Written by Robert Collins, lead Solarcraft Engineer
When we think of a generator, we think of something burning fuel to create our standard 60 Hertz AC voltage. For remote power applications this may not be the most efficient choice. This is especially true when the equipment we are trying to power requires low voltage DC power.
The old standard for AC generators is an engine running at a fixed RPM (speed) in order to create the fixed frequency of 60 Hertz AC power. If the back-up power required is small when compared to generator’s capability, excess fuel is consumed… because of the fixed RPM of the engine. These types of generators achieve peak efficiency when powering a large, constant, AC load.
AC vs DC
A new type of AC generator is gaining popularity, the “inverter” type. In this type, the native AC output of the generator is first converted (rectified) to DC, and then back to AC again electronically, by an inverter. Because the inverter creates the fixed 60 Hertz frequency electronically, the engine no longer needs to run at a fixed RPM. This allows the engine to run at lower speeds when loads are light, thus saving fuel and wear. At the present time, this technology is limited to generators of 10 kW or less. Regardless, these “inverter” type generators offer dramatic improvements in fuel consumption.
Here lies the problem. In many remote applications the loads do not strictly require AC power. In fact, unless motors or lighting are involved, the AC output of the inverter will have to be converted back to DC, again, to power the loads. The DC generator solves this issue.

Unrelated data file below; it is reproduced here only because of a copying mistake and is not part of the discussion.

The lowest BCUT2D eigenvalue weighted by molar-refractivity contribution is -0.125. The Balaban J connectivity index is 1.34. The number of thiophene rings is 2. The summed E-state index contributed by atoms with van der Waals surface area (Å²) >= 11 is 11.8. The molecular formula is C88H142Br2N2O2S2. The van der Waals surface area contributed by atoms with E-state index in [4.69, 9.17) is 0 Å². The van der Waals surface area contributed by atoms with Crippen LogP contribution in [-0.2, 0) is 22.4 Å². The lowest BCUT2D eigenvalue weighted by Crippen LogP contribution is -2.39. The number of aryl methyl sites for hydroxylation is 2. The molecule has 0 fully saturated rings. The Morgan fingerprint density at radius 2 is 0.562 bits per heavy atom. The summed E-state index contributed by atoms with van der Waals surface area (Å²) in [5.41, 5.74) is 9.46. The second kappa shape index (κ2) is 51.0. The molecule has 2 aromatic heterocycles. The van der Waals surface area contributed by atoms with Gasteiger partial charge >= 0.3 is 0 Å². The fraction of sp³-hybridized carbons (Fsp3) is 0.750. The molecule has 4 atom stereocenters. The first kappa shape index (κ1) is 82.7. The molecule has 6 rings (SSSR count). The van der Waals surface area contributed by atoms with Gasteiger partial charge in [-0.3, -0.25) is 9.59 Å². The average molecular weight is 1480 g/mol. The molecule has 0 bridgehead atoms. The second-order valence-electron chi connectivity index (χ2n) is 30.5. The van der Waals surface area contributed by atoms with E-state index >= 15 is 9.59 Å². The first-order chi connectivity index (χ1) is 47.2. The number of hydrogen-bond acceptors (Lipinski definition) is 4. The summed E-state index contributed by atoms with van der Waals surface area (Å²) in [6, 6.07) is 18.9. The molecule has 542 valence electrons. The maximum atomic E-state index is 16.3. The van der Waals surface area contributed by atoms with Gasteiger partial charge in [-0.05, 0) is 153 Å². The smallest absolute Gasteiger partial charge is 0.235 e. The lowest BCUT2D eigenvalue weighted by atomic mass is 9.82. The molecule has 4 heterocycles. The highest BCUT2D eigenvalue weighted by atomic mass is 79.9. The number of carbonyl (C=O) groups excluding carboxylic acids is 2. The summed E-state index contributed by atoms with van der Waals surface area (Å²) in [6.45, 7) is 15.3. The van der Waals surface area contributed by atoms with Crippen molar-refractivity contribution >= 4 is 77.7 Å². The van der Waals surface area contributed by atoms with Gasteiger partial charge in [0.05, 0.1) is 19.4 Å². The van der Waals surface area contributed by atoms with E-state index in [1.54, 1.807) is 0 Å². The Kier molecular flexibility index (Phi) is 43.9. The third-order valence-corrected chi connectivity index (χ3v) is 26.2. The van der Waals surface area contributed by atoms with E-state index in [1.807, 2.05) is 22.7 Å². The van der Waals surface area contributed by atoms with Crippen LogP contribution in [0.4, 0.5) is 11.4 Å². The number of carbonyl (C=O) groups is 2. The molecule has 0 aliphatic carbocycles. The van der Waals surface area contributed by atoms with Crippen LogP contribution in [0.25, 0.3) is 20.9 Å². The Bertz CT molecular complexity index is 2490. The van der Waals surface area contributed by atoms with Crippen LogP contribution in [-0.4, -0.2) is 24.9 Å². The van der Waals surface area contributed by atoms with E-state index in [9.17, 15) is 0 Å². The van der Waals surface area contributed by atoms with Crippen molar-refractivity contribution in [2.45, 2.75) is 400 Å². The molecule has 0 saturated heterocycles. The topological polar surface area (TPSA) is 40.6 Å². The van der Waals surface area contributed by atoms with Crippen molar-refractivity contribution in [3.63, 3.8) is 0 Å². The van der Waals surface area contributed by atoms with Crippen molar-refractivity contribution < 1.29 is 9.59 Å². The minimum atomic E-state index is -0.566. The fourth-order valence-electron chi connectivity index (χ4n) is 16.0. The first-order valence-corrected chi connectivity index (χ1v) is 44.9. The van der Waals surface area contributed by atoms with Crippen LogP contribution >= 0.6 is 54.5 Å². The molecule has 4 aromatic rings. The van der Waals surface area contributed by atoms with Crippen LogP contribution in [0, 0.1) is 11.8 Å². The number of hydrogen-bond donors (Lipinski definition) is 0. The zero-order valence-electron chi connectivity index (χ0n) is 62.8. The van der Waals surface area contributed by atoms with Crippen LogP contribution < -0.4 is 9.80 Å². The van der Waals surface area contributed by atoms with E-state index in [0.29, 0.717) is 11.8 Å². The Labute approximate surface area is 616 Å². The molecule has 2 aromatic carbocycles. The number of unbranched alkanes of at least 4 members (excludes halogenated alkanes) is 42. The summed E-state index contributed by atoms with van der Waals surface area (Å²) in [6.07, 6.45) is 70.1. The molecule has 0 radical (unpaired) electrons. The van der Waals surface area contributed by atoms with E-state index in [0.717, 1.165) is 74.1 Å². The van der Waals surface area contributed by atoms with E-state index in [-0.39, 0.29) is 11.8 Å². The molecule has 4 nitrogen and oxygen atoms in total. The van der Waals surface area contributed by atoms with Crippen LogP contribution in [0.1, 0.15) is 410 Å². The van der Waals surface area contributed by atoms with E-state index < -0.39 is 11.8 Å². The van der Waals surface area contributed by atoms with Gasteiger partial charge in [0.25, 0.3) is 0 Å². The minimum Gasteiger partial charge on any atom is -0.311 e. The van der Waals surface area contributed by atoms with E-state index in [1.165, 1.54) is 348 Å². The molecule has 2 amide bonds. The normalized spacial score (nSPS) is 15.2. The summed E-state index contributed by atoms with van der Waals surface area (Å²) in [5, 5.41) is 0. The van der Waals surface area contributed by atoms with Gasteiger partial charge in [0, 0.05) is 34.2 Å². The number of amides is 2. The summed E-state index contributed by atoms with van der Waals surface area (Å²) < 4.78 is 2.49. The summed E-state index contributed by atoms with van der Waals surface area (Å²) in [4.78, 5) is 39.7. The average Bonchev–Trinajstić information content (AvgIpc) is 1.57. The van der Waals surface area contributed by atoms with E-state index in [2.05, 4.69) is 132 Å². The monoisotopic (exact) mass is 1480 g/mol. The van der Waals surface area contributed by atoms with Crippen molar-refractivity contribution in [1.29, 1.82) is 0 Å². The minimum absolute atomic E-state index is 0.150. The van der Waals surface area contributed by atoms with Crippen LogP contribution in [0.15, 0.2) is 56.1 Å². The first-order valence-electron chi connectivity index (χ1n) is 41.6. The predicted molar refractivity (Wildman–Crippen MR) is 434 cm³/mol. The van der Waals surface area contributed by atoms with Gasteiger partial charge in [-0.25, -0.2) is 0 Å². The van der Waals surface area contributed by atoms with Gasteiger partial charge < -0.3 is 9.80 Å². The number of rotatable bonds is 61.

The DC generator is essentially the same as the inverter type, minus the inverter. It also runs at varying speeds depending on the load, achieving the same reductions in fuel consumption. The DC generator realizes additional increases in efficiency because the losses in the inverter are avoided.
DC generators are actually commonplace; there’s one under the hood of your car. And like your car, the real magic of a DC generator lies in the fact that it can charge batteries directly, without the wasted energy and the added complexity of an AC to DC battery charger. The addition of batteries to a DC generator system provides for the most dramatic improvement in efficiency yet; the ability the shut the generator off.
Consider a system with a 300 Watt, 24 Volt DC load:
Batteries can be mated to 3,000 Watt DC generator such that 24 Volt DC power can be supplied continuously. The generator will start only when the batteries are depleted, and will only run until the batteries are charged. Ignoring battery efficiency for the moment, this 3000 Watt will only run 10% of the time to power the 300 Watt load… now we’re talking!
More Subtle Advantages
Because the DC generator is dedicated to battery charging, it can be programmed to run at its peak efficiency… its sweet spot. Because other alternative energy sources store their power in batteries, the DC generator can also be added directly to these technologies with minimal complexity. The DC generator can augment, or replace entirely, the alternative energy source. Where solar or wind power is impractical or impossible, this may be the only option.
Learn more about our Solarcraft DC Generator.
Or, CONTACT US directly so we can assist with any more questions you may have.